6.4. The forwarder will not respond to its requestor until it receives a response from its forward server. UPDATE transactions involving forwarders are therefore time synchronized with respect to the original requestor and the primary master server.
6.5. When there are multiple possible sources of AXFR data and therefore multiple possible forward servers, a forwarder will use the same fallback strategy with respect to connectivity or timeout errors that it would use when performing an AXFR. This is implementation dependent.
6.6. When a forwarder receives a response from a forward server, it copies this response into a new response message, assigns its requestor's ID to that message, and sends the response back to the requestor.
Some of the principles which guided the design of this UPDATE specification are as follows. Note that these are not part of the formal specification and any disagreement between this section and any other section of this document should be resolved in favour of the other section.
7.1. Using metavalues for CLASS is possible only because all RRs in the packet are assumed to be in the same zone, and CLASS is an attribute of a zone rather than of an RRset. (It is for this reason that the Zone Section is not optional.)
7.2. Since there are no data-present or data-absent errors possible from processing the Update Section, any necessary data-present and data- absent dependencies should be specified in the Prerequisite Section.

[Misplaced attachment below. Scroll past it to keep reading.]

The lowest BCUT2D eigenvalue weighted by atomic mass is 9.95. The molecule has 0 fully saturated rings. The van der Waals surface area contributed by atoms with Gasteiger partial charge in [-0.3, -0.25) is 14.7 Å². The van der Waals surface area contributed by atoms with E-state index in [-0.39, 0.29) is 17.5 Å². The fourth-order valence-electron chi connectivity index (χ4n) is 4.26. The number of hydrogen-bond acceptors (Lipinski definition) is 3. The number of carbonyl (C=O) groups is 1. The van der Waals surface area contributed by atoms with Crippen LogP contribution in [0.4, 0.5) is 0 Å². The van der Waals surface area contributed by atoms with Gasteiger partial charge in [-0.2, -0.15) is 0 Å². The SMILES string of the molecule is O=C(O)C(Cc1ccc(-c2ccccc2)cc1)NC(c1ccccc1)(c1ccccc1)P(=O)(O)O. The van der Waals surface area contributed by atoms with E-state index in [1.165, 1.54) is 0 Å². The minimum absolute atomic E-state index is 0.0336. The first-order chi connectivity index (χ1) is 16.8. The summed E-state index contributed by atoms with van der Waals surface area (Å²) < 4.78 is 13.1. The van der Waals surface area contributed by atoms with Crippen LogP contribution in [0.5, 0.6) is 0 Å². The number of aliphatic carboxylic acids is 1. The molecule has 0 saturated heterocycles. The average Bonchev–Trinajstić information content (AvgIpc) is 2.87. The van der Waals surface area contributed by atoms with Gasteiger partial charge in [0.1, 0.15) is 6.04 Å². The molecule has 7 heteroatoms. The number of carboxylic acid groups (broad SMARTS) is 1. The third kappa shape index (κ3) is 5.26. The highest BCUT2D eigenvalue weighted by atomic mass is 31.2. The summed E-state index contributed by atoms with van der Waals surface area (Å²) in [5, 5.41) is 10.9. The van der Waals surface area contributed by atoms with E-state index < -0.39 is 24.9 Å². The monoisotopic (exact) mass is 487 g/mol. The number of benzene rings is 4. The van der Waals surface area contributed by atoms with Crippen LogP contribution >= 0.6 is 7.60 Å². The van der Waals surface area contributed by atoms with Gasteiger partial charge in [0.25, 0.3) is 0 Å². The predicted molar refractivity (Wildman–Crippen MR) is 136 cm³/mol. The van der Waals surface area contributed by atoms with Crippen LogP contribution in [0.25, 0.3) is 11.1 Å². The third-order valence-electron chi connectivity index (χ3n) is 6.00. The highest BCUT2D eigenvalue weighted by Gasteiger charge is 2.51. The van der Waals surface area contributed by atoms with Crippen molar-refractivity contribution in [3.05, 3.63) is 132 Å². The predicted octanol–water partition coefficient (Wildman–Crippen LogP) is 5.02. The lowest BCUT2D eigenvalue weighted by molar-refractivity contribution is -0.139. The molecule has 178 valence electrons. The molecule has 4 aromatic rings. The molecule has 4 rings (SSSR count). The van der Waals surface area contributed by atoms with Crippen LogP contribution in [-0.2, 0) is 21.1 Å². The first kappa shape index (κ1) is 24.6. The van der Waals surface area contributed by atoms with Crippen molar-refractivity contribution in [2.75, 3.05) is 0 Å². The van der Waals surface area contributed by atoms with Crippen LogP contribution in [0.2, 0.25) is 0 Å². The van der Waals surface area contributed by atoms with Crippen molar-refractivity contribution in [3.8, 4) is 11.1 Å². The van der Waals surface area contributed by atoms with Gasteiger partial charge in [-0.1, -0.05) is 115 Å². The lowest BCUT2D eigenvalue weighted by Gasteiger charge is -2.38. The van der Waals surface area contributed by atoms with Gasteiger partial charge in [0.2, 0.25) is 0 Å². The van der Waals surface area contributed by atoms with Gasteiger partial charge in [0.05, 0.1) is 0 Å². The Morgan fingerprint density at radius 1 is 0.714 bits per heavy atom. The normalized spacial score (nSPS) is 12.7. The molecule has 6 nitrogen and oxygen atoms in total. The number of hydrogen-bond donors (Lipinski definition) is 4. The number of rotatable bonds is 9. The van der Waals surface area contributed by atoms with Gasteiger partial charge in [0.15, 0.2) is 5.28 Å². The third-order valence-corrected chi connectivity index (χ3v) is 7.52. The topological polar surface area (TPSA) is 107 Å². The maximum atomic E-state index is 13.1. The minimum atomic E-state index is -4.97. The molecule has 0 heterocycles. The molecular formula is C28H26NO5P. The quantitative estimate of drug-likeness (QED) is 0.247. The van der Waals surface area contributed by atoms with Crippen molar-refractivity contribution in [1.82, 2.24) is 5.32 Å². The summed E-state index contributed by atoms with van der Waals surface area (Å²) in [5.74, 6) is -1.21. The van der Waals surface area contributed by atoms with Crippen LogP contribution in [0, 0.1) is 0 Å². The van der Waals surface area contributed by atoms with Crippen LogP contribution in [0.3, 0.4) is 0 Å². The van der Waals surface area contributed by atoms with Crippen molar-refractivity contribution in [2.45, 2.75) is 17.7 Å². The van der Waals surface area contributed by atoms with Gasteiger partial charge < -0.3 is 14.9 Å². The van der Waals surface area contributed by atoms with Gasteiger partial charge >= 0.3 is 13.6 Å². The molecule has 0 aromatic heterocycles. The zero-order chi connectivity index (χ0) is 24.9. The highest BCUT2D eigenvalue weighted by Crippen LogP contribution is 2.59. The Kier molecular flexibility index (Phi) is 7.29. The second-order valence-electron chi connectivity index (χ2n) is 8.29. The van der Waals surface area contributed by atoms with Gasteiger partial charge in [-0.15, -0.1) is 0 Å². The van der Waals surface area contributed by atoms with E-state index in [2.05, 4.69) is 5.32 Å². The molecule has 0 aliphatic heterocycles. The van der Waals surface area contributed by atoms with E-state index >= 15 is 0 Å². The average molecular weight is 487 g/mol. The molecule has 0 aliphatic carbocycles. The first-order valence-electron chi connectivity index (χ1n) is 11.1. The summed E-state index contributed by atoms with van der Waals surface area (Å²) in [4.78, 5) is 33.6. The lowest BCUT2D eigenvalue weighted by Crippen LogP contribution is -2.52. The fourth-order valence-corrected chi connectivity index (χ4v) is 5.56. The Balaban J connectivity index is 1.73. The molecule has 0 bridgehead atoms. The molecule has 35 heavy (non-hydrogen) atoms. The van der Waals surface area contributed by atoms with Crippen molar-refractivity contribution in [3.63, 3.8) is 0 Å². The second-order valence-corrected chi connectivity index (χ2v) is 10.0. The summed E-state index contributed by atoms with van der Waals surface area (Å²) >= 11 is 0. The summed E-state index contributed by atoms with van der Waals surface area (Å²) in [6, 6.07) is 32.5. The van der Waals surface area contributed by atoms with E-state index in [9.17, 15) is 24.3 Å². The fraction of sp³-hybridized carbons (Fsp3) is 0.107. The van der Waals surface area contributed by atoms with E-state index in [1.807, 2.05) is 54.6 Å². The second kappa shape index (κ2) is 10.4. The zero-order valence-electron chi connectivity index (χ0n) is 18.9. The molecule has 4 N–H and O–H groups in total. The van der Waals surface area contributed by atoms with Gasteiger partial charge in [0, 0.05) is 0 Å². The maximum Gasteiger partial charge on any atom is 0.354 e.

7.3. The Additional Data Section can be used to supply a server with out of zone glue that will be needed in referrals. For example, if adding a new NS RR to HOME.VIX.COM specifying a nameserver called NS.AU.OZ, the A RR for NS.AU.OZ can be included in the Additional Data Section. Servers can use this information or ignore it, at the discretion of the implementor. We discourage caching this information for use in subsequent DNS responses.
7.4. The Additional Data Section might be used if some of the RRs later needed for Secure DNS Update are not actually zone updates, but rather ancillary keys or signatures not intended to be stored in the zone (as an update would be), yet necessary for validating the update operation.
7.5. It is expected that in the absence of Secure DNS Update, a server will only accept updates if they come from a source address that has been statically configured in the server's description of a primary master zone. DHCP servers would be likely candidates for inclusion in this statically configured list.
7.6. It is not possible to create a zone using this protocol, since there is no provision for a slave server to be told who its master servers are. It is expected that this protocol will be extended in the future to cover this case. Therefore, at this time, the addition of SOA RRs is unsupported. For similar reasons, deletion of SOA RRs is also unsupported.